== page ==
• Pesticide resistant insects – the genetic modification of some crops to permanently produce the natural biopesticide Bacillus thuringiensis (Bt) toxin could encourage the evolution of Bt-resistant insects, rendering the spray ineffective. Wherever pesticides are used, insect resistance can occur and good agricultural practice includes strategies to minimise this.
  • Biodiversity – growing GM crops on a large scale may also have implications for biodiversity, the balance of wildlife and the environment. This is why environmental agencies closely monitor their use. Since bees are used to pollinate crops, there is also some suggestion that GM crops may affect organic farming.
  • Cross-contamination – plants bioengineered to produce pharmaceuticals (such as medicines) may contaminate food crops. Provisions have been introduced in the USA requiring substantial buffer zones, use of separate equipment and a rule that land used for such crops lie fallow for the next year.
  • Pesticide use – the use of pesticide resistant (Bt) crops would suggest a reduction in the application of pesticides; however, recent surveys in the USA suggest that Bt-corn that targets corn borer has not lowered pesticide use, since most pesticides are directed against other corn pests.
  • Health effects – minimal research has been conducted into the potential acute or chronic health risks of using GM foods and of their performance in relation to a range of health effects. Research also needs to involve independent (not company-based) assessment of the long-term effects of GM crops in the field and on human health.

Social and ethical concerns

Concerns about the social and ethical issues surrounding genetic modification include:

  • The possible monopolisation of the world food market by large multinational companies that control the distribution of GM seeds.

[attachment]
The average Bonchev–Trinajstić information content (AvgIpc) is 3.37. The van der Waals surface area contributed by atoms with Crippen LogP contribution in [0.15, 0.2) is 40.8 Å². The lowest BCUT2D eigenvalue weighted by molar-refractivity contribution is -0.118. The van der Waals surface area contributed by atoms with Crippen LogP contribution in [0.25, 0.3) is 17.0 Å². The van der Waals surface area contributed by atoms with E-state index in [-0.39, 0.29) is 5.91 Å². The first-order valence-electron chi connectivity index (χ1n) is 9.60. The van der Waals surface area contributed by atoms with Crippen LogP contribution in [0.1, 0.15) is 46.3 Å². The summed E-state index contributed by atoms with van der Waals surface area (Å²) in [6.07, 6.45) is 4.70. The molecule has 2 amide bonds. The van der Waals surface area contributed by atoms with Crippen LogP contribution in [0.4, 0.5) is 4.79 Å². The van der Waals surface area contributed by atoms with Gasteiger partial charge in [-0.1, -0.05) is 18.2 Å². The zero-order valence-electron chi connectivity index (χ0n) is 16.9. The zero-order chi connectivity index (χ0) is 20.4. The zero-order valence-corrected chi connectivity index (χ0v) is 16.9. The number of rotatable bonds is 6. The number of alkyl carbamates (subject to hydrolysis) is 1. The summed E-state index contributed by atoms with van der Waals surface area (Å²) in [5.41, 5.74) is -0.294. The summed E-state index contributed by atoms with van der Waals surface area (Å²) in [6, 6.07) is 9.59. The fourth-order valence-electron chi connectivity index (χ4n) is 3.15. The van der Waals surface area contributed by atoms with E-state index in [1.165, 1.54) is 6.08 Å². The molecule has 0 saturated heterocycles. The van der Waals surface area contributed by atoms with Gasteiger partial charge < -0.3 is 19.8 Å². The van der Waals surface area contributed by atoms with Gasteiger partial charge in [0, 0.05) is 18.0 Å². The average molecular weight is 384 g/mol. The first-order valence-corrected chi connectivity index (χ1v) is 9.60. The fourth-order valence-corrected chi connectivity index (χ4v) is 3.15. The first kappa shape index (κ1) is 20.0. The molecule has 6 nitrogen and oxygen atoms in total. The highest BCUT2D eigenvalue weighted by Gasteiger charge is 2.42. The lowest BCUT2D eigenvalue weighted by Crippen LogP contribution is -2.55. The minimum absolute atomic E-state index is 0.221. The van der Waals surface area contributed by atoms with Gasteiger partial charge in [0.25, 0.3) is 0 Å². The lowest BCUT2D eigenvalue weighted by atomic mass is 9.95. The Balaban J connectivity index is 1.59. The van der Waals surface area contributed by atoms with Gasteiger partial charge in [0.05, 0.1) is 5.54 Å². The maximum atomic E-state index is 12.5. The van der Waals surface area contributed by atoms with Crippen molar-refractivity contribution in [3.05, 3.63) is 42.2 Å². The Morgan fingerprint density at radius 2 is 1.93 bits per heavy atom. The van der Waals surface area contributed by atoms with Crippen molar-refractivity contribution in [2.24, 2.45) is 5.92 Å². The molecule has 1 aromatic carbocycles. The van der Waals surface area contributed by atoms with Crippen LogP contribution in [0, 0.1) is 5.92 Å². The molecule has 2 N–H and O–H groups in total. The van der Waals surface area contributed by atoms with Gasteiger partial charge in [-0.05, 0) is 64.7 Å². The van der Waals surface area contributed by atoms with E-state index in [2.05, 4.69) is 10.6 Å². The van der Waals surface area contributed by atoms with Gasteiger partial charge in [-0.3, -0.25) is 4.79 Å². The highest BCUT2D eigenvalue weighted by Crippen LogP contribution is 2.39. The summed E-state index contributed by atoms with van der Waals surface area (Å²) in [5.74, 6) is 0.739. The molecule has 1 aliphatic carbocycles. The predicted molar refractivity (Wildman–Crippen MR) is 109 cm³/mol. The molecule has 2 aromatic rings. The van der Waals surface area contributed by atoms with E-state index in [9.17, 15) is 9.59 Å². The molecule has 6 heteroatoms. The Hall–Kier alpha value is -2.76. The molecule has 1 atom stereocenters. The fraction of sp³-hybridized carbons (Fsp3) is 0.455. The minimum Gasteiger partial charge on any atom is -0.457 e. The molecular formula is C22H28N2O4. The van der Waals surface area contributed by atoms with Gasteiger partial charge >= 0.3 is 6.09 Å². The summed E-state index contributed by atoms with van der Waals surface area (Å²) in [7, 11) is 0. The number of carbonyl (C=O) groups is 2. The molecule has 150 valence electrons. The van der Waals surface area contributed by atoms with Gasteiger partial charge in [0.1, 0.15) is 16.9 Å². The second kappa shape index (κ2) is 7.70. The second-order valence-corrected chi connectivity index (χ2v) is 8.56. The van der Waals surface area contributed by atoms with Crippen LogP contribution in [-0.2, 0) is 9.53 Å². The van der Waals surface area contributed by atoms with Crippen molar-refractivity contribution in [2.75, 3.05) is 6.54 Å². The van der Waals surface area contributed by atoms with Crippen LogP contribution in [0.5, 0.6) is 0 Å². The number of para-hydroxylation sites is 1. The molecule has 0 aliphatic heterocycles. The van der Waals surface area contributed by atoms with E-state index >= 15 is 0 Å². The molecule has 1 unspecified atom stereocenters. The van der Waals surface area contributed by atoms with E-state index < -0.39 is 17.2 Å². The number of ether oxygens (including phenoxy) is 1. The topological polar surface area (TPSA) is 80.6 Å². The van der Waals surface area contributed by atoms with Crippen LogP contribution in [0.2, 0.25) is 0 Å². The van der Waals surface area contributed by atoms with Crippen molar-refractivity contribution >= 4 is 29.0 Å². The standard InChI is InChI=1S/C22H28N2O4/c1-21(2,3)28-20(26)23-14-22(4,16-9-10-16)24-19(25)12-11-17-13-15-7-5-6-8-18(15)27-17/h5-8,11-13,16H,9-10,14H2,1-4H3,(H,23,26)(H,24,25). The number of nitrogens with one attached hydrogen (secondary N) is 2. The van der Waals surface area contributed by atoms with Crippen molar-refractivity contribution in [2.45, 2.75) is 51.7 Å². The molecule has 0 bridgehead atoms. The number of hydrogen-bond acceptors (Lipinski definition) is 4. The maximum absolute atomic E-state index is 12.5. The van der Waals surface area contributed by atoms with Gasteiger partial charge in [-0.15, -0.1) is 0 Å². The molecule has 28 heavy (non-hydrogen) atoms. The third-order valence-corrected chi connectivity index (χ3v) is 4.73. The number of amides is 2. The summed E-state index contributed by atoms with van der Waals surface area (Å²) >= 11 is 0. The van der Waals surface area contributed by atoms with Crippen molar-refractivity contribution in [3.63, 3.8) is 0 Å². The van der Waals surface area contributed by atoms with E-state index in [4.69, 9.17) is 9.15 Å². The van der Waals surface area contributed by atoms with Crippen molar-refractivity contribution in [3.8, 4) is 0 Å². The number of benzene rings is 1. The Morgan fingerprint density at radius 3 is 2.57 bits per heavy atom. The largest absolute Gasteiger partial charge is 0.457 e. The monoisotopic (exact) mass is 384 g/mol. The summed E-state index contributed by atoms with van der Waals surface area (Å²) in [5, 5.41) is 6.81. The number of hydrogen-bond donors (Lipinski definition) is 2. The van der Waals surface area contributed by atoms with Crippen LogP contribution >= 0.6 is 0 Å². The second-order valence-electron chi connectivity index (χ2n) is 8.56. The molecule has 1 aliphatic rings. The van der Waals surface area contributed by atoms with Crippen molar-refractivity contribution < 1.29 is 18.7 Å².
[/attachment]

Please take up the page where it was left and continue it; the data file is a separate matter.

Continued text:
• Using genes from animals in plant foods may pose ethical, philosophical or religious problems. For example, eating traces of genetic material from pork could be a problem for certain religious or cultural groups.
  • Animal welfare could be adversely affected. For example, cows given more potent GM growth hormones could suffer from health problems related to growth or metabolism.
  • New GM organisms could be patented so that ‘life’ itself could become commercial property through patenting.

Where to get help

Things to remember

  • There are potential benefits, risks and ethical concerns regarding GM foods that are still being researched and debated.
  • The health risks associated with consuming GM foods or ingredients have not been unequivocally established.
  • There is no current evidence that suggests that GM foods are likely to be harmful to health.
  • GM foods sold in Australia, or foods containing GM ingredients, are required by law to be labelled.

For more information

Please check out the following link http://www.betterhealth.vic.gov.au/bhcv2/bhcarticles.nsf/pages/Genetically_modified_foods